Moonrise Kingdom – Movie Review
Posted by FATEMA H.KAGALWALA on September 23, 2012 | No Comments
PRODUCER – Jeremy Dawson, Scott Rudin, Wes Anderson, Steven M. Rales
DIRECTOR – Wes Anderson
WRITER – Wes Anderson, Roman Coppola
CAST – Bruce Willis, Edward Norton, Bill Murray, Frances McDormand, Tilda Swinton, Jason Schwartzman, Bob Balaban
MUSIC – Alexandre Desplat
Childhood spawns so many stories to tell and Wes Anderson picks up his from the cusp of childhood waiting to burst into teens. He gives it his own style of quirky imagination and presents to us a deliciously subverted world we recognise closely but yet don’t.
Sam Shakusky (Jared Gilman) is a 12yr-old orphan attending a Khakhi Scout Camp headed by Scout Master Randy Ward (Edward Norton) on the fictional idyllic island of New Penzance in the 60’s where he meets 12 yr old Suzy Bishop (Kara Hayward). She lives on the island with her parents Walt (Bill Murray) and Laura (Frances McDormand) and her three brothers. Precocious and angst-ridden, both children feel like misfists and develop a close friendship after a year of being pen pals. They run away together in search of a particular cove leaving their parents and guardians flustered at their disappearance. Troubled and unusually mature for their age they strike a deep affinity for each other, which soon turns to tender love. But there is the world of elders to deal with before they can make this love their own.
The film is at once tender and sad yet bathed in an ingeniously quirky light. Recalling all the anxiety of uneasy childhood and the impact it has on especially serious children, it sets its feet in a firmly fairy-tale kind setting. There is an entire world of pain, hardship and dystopia behind the children and the film reflects it gently in its adult world, making it intuitively realistic while dealing with the children’s with an imagination. Very subtly, it removes the baggage of their age from their characters and love story yet leaves it to become the central point of struggle between their and the adult world. A world that comes to grow far more than the little ones do by the end of the film.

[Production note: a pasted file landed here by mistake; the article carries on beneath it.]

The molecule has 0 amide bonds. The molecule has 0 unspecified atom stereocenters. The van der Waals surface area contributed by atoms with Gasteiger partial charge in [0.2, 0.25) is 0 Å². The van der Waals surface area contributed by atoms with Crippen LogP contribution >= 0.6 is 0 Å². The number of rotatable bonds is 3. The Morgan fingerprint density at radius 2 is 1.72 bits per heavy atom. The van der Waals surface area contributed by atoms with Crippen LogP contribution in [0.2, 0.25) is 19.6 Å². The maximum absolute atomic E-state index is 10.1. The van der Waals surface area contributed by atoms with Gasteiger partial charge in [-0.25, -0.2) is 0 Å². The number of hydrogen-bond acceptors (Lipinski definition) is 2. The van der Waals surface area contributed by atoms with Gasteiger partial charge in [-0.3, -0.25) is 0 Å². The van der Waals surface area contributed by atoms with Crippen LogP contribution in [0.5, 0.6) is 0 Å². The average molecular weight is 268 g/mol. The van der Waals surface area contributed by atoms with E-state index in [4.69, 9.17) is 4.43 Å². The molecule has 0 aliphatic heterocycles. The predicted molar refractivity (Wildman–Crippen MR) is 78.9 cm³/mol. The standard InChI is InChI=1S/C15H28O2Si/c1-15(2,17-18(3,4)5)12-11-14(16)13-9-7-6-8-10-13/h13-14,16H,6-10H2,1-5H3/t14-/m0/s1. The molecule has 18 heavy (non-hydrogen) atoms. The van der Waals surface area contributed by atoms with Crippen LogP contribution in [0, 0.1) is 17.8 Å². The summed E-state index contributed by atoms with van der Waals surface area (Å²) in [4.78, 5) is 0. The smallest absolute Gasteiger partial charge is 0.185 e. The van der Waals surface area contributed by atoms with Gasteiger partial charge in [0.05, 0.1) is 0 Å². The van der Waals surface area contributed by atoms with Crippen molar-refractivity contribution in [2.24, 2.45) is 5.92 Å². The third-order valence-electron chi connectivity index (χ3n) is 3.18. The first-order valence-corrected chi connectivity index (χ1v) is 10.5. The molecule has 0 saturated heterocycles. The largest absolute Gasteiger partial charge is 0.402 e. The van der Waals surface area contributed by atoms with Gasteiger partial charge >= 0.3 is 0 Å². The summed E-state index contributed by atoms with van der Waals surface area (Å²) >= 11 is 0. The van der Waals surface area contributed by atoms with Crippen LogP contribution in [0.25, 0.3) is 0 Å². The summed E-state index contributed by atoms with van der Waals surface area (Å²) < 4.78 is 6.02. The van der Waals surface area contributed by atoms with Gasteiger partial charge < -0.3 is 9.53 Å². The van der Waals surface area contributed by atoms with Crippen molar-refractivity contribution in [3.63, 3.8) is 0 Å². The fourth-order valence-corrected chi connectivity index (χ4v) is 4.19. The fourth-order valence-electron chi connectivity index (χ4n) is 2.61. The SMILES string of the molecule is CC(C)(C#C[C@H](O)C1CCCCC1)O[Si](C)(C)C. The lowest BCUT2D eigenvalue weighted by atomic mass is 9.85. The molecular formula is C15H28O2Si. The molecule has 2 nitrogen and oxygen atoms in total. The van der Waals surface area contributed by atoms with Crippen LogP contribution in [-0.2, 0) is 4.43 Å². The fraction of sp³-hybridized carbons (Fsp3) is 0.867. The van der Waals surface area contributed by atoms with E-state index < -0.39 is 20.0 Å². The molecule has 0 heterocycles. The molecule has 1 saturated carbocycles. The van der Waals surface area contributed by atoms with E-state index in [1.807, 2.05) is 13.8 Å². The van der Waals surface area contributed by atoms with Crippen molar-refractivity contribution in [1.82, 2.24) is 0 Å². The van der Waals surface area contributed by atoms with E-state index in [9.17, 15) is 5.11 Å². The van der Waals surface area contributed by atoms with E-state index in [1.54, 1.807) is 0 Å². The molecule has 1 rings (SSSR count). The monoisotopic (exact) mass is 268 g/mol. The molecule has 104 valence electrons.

Wes Anderson has made the sensibility of oddball, romantic and off-centre consciousness his own and that is the mood we meet throughout his filmography. Moonrise Kingdom sparkles with a delectable brilliance because here he manages to beautifully balance the pithy sub-text of his story with the facile and deadpan sense of humour he employs.
The children running away, their parents and their affairs (literally and otherwise), Social Services, the friendships and enmities within the scouts, the tongue-in-cheek ending, all are detailed with a keen eye on the transience of childhood and the lasting nature of things that matter – Love, companionship and human goodness.
In this, the biblical story of Noah’s Ark and its operatic piece by Benjamin Britten “Noye’s Fludde” becomes a central theme in exploring this ‘going back to childhood’ and all the innocence it stands for. And Anderson employs his cast to brilliant effect to achieve this, be it Frances McDormand’s unbalanced and hassled mother, Bill Murray’s (an Anderson regular) tired and passive father, Bruce Willis’ good-hearted but heart-broken police official, Edward Norton’s idealistic yet ineffective scout master or Tilda Swinton’s caricaturish Social Services officer. But in the foreground of this strong ensemble cast are the two children Jared Gilman and Kara Hayward who make their characters delightfully un-self-conscious yet weighted with the angst of their world.
Moonrise Kingdom is at once tragic and comic, deep and subtle and constantly measuring the distance between coming-of-age and having arrived. Woven out of our everyday prosaic realities and harking back to the age of innocence, it is brilliant imagination at work.